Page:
Saddam Behind Anthrax Attacks?
By Cliff Kincaid
January 1, 2004

In a major development, potentially as significant as the capture of Saddam Hussein, investigative journalist Richard Miniter says there is evidence to indicate Saddam’s anthrax program was capable of producing the kind of anthrax that hit America shortly after 9/11. Miniter, author of Losing bin Laden, told Accuracy in Media that during November he interviewed U.S. weapons inspector Dr. David Kay in Baghdad and that he was "absolutely shocked and astonished" at the sophistication of the Iraqi program.

Miniter said that Kay told him that, "the Iraqis had developed new techniques for drying and milling anthrax—techniques that were superior to anything the United States or the old Soviet Union had. That would make the former regime of Saddam Hussein the most sophisticated manufacturer of anthrax in the world." Miniter said there are "intriguing similarities" between the nature of the anthrax that could be produced by Saddam and what hit America after 9/11. The key similarity is that the anthrax is produced in such a way that "hangs in the air much longer than anthrax normally would" and is therefore more lethal.

Nevertheless, the FBI has been operating on the assumption that it was produced by a disgruntled American scientist, perhaps in a basement. The FBI wasted hundreds of thousands of dollars investigating the possibility that the anthrax letters were packaged underwater in a Maryland pond in a special device of some sort.

In a development that has received little media attention, an article in the November 28th issue of Science magazine focuses on the testimony of experts that the nature of the anthrax used against America constituted a major advance in biological weapons technology. The article notes that analysts in the U.S. Army detected silica coatings on the anthrax sent to the U.S. Senate and that special chemicals were used to enhance its ability to form a lethal aerosol. One of those was a super-specialized binder chemical used to keep the silica particles in place on the surface of the spores.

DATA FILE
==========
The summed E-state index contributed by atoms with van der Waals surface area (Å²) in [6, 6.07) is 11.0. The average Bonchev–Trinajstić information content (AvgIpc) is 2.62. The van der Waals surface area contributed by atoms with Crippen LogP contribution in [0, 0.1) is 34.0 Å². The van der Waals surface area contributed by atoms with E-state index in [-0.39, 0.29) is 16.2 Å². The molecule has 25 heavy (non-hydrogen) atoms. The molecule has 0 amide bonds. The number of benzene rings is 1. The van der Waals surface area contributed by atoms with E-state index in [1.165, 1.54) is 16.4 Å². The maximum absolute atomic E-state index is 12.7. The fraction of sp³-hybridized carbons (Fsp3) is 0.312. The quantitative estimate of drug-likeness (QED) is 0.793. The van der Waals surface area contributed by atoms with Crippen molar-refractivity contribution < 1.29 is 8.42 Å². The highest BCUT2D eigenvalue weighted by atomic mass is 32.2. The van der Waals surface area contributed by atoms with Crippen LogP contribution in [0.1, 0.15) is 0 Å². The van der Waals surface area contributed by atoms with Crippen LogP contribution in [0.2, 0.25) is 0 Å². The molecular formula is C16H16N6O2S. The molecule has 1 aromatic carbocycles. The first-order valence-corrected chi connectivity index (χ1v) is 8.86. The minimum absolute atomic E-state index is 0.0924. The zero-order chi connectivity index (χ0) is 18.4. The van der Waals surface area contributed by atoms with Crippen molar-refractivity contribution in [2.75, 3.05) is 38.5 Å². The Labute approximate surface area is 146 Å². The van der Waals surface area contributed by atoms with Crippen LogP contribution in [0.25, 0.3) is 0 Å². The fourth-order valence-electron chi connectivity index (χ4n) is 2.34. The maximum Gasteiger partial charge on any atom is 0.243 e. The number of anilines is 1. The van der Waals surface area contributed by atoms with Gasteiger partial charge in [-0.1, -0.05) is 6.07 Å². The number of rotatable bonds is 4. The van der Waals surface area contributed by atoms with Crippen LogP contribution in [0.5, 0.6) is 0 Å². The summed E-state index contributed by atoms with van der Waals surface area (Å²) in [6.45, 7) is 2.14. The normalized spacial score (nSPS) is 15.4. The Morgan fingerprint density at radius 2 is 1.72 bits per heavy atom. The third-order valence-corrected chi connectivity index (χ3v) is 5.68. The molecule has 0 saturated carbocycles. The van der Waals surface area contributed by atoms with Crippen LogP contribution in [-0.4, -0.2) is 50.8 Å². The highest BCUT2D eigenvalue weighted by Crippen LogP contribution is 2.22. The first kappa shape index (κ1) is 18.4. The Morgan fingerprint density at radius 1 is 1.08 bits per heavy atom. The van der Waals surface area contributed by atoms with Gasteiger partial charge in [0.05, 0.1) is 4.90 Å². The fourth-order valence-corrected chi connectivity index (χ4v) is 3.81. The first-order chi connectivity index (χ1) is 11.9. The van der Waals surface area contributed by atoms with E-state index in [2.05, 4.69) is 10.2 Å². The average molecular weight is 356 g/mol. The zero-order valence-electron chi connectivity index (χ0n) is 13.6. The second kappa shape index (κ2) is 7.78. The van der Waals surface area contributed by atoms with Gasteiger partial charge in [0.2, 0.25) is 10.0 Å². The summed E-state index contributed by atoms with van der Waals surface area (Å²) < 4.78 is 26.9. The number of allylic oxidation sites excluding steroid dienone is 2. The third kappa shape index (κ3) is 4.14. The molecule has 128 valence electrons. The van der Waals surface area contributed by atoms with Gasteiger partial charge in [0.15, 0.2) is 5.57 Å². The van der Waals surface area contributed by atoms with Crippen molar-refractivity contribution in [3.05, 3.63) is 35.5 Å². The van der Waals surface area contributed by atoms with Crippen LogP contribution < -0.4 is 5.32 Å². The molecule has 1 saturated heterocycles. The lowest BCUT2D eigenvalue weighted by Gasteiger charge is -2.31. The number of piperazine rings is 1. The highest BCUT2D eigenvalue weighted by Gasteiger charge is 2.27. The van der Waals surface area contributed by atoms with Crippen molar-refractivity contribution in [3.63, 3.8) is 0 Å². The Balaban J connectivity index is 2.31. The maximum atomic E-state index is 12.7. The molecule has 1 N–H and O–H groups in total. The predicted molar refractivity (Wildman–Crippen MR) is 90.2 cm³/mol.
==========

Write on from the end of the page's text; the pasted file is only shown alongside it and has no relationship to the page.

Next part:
One of the experts quoted in the article told us that, "In my opinion it would be impossible to manufacture a powder like this without state-sponsorship… These are super-specialized areas—and once it is understood just how difficult it is to process powders with these coatings, it becomes immediately obvious that only a highly disciplined state-sponsored program could have achieved this."

Many reports in the media, including Washington Post reporter Marilyn Thompson’s book on the anthrax attacks, have claimed that the Ames strain of anthrax used in the attacks was a U.S. "military strain" and was therefore probably made in the U.S. But experts say the Ames strain was provided to laboratories around the world. The expert told us that, "Far too much focus has been placed on the genetic and DNA analysis of the senate anthrax" which has identified it as the Ames strain. "The real key to finding out who did it is not the DNA analysis, but the analysis of the coatings that were used." He said David Kay should be looking for scientists in Iraq who have developed this technology.

Cliff Kincaid is the Editor of the AIM Report and can be reached at